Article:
The Maumee Fire Department is starting a fire cadet program to educate high school students about the department and hopefully inspire some future volunteers.
The department plans to hold four-hour fire cadet classes one Saturday each month from November to May. The students will be well out of harm's way, but they may be feeling the burn as they practice spraying targets and climbing ladders.
"They'll get some experience with the tools we use," fire fighting bureau Chief Walt VanDromme said. "We're going to introduce the students to the fire service here in Maumee and what we do."
The fire cadet program, which is free of charge and open only to Maumee High School students, will teach participants about many aspects of emergency services. The program will cost the fire department a nominal amount for materials.
The curriculum will include CPR training, an introduction to fire fighting equipment, and information about fire prevention. Students will also get a chance to practice fire fighting skills, such as setting up ladders, handling hoses, and maneuvering while wearing heavy air packs.
"It's a basic fire fighting training course, but we've scaled it back and modified it for a high school level," Fire Inspector Brandon Loboschefski said. "We'll try to make it as much hands-on as possible."
The program is based on the training course that the Toledo Fire Department began offering to high schoolers last year. Several fire departments in northwest Ohio also offer Explorer post fire training for youth through the Erie Shores Council of the Boy Scouts of America.
Many youth outreach fire programs around the state have been successful recruiting mechanisms for fire departments, and Maumee Fire Department members hope it will work for them.
The Maumee department employs about 20 full-time staff members, but the bulk of the department is made up of volunteers. Volunteers carry pagers and respond to fire calls from work or home. They are paid for each call they attend.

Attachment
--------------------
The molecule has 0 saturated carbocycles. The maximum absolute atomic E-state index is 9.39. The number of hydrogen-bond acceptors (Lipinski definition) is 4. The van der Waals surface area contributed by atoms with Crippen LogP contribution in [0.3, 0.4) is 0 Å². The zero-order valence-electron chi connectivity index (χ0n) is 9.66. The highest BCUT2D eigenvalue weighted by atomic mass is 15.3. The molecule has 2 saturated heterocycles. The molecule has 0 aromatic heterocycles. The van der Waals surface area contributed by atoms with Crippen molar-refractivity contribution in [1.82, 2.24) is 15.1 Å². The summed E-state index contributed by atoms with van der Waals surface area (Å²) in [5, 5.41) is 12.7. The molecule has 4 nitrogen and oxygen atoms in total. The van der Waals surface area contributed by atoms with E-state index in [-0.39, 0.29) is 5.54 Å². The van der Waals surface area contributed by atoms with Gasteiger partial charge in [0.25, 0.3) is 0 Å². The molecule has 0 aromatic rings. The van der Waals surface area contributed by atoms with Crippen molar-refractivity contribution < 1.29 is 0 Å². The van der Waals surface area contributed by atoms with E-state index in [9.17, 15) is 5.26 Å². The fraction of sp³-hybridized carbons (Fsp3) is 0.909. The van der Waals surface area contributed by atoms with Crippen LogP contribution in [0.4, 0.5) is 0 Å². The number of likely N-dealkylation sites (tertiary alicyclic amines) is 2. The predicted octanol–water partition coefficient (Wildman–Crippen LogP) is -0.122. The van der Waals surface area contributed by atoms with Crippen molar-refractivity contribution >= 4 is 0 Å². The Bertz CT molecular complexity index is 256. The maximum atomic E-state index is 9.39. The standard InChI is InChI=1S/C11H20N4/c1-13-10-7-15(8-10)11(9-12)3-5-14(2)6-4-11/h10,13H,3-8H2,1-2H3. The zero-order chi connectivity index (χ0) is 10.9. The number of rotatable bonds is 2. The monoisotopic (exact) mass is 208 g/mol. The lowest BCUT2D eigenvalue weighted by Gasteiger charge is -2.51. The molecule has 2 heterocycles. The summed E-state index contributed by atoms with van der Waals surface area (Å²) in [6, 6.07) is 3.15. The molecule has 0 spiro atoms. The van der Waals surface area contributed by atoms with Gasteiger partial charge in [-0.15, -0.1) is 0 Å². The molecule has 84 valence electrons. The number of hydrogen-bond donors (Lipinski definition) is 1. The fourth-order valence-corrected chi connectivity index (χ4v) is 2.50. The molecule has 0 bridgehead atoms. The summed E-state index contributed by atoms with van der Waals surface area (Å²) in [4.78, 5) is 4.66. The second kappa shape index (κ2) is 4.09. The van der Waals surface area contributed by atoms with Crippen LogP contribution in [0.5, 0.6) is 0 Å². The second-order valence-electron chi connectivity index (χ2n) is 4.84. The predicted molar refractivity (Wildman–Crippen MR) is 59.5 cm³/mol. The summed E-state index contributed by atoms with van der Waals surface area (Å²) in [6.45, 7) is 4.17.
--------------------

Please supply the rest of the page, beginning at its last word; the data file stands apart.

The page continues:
Right now, the department has 48 volunteers, which is 11 short of its ideal number.
So far this year, between 15 and 28 volunteers have responded to each fire call. Chief VanDromme said he would like to see an average of 33 to 35 volunteers responding to calls.
He said the department has had difficulty recruiting volunteers because the department requires that they be trained emergency medical technicians, and that demands a lot of time. Members of the Maumee depa
rtment have already gone through 4,000 hours of training this year.
The department also is trying to encourage young people to pursue a career in emergency services with a scholarship through the Maumee Firefighters Association. The association awarded its first $1,000 scholarship in June and plans to give it out each year to a graduating high school senior pursuing an emergency services career.
Chief VanDromme said he hopes that between 10 and 15 students will sign up for the fire cadet program this fall.
Maumee High School officials have agreed that fire officers can set up informational booths about the program in the student cafeteria during lunch hours.
"We are always pleased to work with the community any way we can to give our students additional career opportunities," Larry Caffro, the high school principal, said.
"This is certainly a promising program."